WASHINGTON (AP) — The Senate on Wednesday gave the green light to the Pentagon's investment in green energy.
By a vote of 62-37 on Wednesday, the Senate backed an amendment that would delete a provision in the defense bill prohibiting the military from spending money on alternative fuels if the cost exceeded traditional fossil fuels such as coal, natural gas and oil. The Pentagon has opposed the provision that a sharply divided Senate Armed Services Committee added in May.
The Navy and Air Force have pushed to use more biofuels to operate its aircraft and ships, with military leaders suggesting a greater reliance on alternative sources in the next decade to ease dependence on foreign oil.
"It should tell us something that in an era of reduced Defense Department budgets, our senior leaders remain fully committed to this effort. We should support them in these commonsense approaches," said Sen. Mark Udall, D-Colo., sponsor of the amendment.
The strong bipartisan vote reflected the growing business of alternative fuels in states such as Iowa and Kansas as well as the Dakotas as 11 Republicans joined 49 Democrats in backing the measure. Two Democrats from coal-producing states — Joe Manchin of West Virginia and Jim Webb of Virginia — voted against the amendment.
The Senate finally began work Wednesday on the far-reaching, $631 billion defense policy bill for next year — six months after the Armed Services Committee acted on the legislation and the House passed its version. The bill authorizes money for weapons, ships, aircraft and a 1.7 percent pay raise for military personnel.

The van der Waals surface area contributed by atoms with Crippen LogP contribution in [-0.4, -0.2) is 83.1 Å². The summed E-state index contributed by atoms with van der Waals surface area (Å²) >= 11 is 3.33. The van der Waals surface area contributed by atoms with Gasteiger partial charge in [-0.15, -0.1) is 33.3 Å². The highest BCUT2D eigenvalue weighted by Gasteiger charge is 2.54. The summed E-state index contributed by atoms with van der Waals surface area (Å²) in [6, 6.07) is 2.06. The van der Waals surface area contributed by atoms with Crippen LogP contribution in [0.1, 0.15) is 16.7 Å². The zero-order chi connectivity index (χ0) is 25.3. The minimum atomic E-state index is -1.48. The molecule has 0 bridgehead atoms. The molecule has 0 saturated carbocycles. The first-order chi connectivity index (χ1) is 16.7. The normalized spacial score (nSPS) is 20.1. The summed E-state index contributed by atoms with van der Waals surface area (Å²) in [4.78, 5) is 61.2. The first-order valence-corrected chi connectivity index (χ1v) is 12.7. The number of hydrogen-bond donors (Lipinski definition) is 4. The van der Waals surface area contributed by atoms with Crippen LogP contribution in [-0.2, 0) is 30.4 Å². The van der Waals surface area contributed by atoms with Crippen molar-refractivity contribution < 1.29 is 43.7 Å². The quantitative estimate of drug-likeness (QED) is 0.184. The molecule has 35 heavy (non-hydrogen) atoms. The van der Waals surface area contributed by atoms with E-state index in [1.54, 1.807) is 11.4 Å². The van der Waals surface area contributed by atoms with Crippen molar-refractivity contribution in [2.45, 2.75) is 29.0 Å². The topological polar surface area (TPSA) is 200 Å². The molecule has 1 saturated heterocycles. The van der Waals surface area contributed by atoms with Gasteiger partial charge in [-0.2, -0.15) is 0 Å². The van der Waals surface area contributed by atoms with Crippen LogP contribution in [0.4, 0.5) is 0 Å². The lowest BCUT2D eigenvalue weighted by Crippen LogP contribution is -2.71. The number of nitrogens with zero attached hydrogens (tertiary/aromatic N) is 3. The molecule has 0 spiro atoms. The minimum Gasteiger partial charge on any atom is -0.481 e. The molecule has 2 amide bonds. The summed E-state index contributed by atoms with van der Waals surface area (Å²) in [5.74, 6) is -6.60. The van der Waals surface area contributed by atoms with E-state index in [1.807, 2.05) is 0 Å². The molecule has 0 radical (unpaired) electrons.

The total is $4 billion less than the House-passed bill, and House-Senate negotiators will have to work out the difference in the closing days of the year.
During the debate, Udall pointed out that the Defense Department consumes approximately 330,000 barrels of oil a day and this year, the military has already spent $15 billion on fuel. Based on increased oil prices, the amount is $2.5 billion more than the department had planned and another month remains.
To deal with the rising costs and reliance on foreign oil, the department is exploring alternative fuels.
The Pentagon is pushing for $1.4 billion in next year's budget for investments in clean energy, including hybrid electric drives for ships, more efficient engines, better generators and solar power.